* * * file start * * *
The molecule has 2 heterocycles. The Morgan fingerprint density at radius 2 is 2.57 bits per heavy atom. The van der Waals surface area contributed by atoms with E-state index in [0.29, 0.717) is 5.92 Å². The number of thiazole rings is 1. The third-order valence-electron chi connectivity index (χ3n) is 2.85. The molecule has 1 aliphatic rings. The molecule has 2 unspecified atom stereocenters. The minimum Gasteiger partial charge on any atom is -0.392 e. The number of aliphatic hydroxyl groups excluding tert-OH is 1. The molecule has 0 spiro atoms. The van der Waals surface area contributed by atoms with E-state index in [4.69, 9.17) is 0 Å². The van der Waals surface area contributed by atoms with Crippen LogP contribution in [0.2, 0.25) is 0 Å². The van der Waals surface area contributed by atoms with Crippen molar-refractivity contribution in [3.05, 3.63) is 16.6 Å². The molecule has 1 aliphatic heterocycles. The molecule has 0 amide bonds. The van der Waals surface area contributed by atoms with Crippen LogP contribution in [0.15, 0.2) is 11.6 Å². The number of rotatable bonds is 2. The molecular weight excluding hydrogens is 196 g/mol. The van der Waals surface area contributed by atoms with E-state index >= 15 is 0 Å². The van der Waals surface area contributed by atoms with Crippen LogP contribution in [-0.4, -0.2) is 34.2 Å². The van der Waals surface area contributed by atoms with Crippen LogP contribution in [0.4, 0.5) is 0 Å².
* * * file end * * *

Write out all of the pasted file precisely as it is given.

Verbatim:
The molecule has 2 heterocycles. The Morgan fingerprint density at radius 2 is 2.57 bits per heavy atom. The van der Waals surface area contributed by atoms with E-state index in [0.29, 0.717) is 5.92 Å². The number of thiazole rings is 1. The third-order valence-electron chi connectivity index (χ3n) is 2.85. The molecule has 1 aliphatic rings. The molecule has 2 unspecified atom stereocenters. The minimum Gasteiger partial charge on any atom is -0.392 e. The number of aliphatic hydroxyl groups excluding tert-OH is 1. The molecule has 0 spiro atoms. The van der Waals surface area contributed by atoms with E-state index in [4.69, 9.17) is 0 Å². The van der Waals surface area contributed by atoms with Crippen LogP contribution in [0.2, 0.25) is 0 Å². The van der Waals surface area contributed by atoms with Crippen molar-refractivity contribution in [3.05, 3.63) is 16.6 Å². The molecule has 1 aliphatic heterocycles. The molecule has 0 amide bonds. The van der Waals surface area contributed by atoms with Crippen LogP contribution in [0.15, 0.2) is 11.6 Å². The number of rotatable bonds is 2. The molecular weight excluding hydrogens is 196 g/mol. The van der Waals surface area contributed by atoms with E-state index >= 15 is 0 Å². The van der Waals surface area contributed by atoms with Crippen LogP contribution in [-0.4, -0.2) is 34.2 Å². The van der Waals surface area contributed by atoms with Crippen LogP contribution in [0.4, 0.5) is 0 Å².